Every time I watch a movie with a "hot and bothered" romantic scene in it, I find it painful to watch. No, it is not because I avoid romantic movies (there are a few I actually like), but because they are portraying this worldly perspective on love that pervades our society. It is actually a bit sickening when you have two people swarming over each other like a couple of dogs in a fight. That is not the love of a man and his wife who are "nourishing and developing their wedlock" but the uncontrolled passion of lust. Yes, Christian spouses do engage in this behavior, but that does not mean that it is necessarily a godly expression of marital love. When we accept this perspective as normal, we are opening ourselves up to host of problems.

True love is not the uncontrolled passion of beasts, but is, rather, fully subject to the fruit of the Spirit known as "self control". True love is often spontaneous, but spontaneity and self-control are not mutually exclusive. In fact, the best and most godly spontaneity is that which is fully self-controlled (this is a subject in itself, so if it does not make sense to you, it will need to wait until another post in the future). I wanted to write on the importance of this pure conjugal love, but there is a problem. Many within the Church give it no more than lip-service, and many others do not understand the importance of it.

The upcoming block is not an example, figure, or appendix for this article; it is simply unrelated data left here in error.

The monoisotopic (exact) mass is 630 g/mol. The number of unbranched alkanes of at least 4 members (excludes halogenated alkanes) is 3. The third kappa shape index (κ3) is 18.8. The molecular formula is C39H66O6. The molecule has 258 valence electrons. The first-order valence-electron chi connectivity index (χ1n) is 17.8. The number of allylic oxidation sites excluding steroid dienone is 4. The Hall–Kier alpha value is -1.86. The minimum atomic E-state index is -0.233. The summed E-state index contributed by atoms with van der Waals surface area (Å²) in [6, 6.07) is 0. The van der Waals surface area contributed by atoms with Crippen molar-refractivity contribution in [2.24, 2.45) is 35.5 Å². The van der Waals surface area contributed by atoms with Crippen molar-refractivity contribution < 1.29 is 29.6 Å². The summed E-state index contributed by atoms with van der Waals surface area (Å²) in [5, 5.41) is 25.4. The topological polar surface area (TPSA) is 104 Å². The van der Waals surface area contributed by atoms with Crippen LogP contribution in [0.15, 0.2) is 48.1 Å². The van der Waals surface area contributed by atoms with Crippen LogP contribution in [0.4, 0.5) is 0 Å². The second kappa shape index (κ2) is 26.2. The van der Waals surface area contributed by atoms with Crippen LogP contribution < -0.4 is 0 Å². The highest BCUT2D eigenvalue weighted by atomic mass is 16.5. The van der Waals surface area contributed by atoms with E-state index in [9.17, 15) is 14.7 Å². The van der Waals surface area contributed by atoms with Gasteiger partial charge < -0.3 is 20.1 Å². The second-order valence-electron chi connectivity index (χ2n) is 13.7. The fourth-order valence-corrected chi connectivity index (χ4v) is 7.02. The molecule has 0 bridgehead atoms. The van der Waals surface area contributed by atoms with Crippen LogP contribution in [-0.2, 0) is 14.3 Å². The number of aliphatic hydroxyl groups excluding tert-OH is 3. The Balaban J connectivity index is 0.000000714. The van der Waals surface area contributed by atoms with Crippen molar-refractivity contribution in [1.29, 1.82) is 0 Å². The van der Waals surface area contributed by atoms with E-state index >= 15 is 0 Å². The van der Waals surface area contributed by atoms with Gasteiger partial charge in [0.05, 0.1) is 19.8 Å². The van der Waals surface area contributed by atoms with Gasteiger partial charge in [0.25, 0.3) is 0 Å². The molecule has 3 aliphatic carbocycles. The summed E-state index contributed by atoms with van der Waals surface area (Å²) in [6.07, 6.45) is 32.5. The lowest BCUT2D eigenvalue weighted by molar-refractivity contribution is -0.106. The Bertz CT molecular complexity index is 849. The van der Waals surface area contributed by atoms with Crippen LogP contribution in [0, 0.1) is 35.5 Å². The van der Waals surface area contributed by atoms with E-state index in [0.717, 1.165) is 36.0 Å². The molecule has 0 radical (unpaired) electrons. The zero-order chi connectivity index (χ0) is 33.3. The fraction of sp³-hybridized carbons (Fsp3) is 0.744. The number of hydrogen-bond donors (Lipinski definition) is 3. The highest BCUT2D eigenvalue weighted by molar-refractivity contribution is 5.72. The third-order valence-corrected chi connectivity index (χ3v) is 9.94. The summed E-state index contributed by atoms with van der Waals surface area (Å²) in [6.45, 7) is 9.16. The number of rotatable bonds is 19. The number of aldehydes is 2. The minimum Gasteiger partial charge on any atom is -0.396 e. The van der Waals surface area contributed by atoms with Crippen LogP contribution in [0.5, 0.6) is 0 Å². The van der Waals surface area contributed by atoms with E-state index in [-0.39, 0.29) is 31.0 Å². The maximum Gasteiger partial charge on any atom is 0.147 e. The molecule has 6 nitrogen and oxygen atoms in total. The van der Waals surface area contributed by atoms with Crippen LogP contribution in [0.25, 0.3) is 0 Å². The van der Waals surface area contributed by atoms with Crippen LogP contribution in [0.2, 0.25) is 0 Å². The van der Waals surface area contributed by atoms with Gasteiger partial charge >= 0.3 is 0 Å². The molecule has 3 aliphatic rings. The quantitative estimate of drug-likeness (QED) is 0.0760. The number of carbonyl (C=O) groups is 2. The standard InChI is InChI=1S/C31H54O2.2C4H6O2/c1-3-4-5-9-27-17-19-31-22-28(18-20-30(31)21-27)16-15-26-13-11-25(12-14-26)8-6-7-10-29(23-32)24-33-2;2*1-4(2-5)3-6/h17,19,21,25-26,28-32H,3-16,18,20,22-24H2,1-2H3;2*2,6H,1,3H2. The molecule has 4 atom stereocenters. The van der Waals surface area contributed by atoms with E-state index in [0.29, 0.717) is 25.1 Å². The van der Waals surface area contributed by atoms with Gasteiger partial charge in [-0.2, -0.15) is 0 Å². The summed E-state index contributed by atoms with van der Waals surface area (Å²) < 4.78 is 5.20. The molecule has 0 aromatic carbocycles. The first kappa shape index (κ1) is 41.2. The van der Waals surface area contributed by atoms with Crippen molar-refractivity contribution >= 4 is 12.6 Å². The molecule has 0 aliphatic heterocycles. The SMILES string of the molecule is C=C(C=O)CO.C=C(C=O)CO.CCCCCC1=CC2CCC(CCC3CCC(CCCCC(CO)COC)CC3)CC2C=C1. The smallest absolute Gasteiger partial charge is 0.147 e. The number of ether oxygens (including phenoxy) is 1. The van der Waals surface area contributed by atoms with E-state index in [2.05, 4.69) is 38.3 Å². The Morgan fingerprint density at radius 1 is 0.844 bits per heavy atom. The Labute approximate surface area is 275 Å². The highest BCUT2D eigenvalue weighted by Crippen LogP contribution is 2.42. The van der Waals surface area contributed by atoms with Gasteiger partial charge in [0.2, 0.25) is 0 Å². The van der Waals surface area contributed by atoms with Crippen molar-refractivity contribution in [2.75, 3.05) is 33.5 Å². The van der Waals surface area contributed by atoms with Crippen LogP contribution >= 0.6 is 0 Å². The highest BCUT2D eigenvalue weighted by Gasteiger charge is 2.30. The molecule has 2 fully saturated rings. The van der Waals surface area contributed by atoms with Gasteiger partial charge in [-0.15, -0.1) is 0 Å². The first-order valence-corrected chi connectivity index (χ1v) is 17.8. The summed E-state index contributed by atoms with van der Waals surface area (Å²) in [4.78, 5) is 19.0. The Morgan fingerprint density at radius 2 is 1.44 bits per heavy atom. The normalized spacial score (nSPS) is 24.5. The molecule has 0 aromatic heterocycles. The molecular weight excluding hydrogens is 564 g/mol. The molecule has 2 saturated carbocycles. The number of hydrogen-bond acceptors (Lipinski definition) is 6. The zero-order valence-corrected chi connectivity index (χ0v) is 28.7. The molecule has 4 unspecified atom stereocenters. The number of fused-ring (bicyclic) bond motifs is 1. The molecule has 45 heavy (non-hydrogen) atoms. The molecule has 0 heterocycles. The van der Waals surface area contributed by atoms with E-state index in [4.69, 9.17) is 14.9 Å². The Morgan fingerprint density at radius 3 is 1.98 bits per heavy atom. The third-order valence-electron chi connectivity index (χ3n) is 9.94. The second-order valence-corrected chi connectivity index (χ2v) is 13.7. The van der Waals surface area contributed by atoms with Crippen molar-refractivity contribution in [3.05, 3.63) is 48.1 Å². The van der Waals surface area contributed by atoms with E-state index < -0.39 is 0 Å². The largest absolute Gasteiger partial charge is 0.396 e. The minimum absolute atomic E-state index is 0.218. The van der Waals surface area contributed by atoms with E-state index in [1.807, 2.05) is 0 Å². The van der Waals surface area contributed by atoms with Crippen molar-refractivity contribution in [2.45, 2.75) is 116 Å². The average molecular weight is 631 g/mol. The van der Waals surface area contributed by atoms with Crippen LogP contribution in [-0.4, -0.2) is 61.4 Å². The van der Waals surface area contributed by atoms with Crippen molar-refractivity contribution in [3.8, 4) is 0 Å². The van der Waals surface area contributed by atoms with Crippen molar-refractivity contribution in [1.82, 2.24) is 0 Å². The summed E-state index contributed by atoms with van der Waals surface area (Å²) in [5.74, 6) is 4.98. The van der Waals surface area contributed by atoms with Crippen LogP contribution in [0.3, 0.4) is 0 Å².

With the numbers of those Christians who are actively engaging in sexual immorality (both adults and youth) it should be clear to all of us that we need a complete renewal of our understanding of both godly love and of sexuality. Although Pope John Paul II's lectures on the theology of the body would be incredibly helpful in this regard, few will read them.